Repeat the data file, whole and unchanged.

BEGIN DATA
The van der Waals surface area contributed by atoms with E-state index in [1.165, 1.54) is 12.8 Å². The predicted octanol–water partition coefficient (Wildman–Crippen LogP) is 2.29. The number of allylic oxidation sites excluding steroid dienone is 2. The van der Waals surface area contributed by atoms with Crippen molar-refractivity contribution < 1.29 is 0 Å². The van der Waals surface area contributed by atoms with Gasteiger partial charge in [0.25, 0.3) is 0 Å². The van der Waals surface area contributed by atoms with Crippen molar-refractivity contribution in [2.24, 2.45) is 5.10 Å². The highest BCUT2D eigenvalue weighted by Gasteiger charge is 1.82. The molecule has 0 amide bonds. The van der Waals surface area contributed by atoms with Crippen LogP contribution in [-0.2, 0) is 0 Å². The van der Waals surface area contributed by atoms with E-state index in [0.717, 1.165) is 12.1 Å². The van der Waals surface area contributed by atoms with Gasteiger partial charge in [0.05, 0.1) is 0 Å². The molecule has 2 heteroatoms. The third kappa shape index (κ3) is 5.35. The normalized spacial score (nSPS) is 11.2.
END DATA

The van der Waals surface area contributed by atoms with E-state index in [1.165, 1.54) is 12.8 Å². The predicted octanol–water partition coefficient (Wildman–Crippen LogP) is 2.29. The number of allylic oxidation sites excluding steroid dienone is 2. The van der Waals surface area contributed by atoms with Crippen molar-refractivity contribution < 1.29 is 0 Å². The van der Waals surface area contributed by atoms with Gasteiger partial charge in [0.25, 0.3) is 0 Å². The van der Waals surface area contributed by atoms with Crippen molar-refractivity contribution in [2.24, 2.45) is 5.10 Å². The highest BCUT2D eigenvalue weighted by Gasteiger charge is 1.82. The molecule has 0 amide bonds. The van der Waals surface area contributed by atoms with Crippen LogP contribution in [-0.2, 0) is 0 Å². The van der Waals surface area contributed by atoms with E-state index in [0.717, 1.165) is 12.1 Å². The van der Waals surface area contributed by atoms with Gasteiger partial charge in [0.05, 0.1) is 0 Å². The molecule has 2 heteroatoms. The third kappa shape index (κ3) is 5.35. The normalized spacial score (nSPS) is 11.2.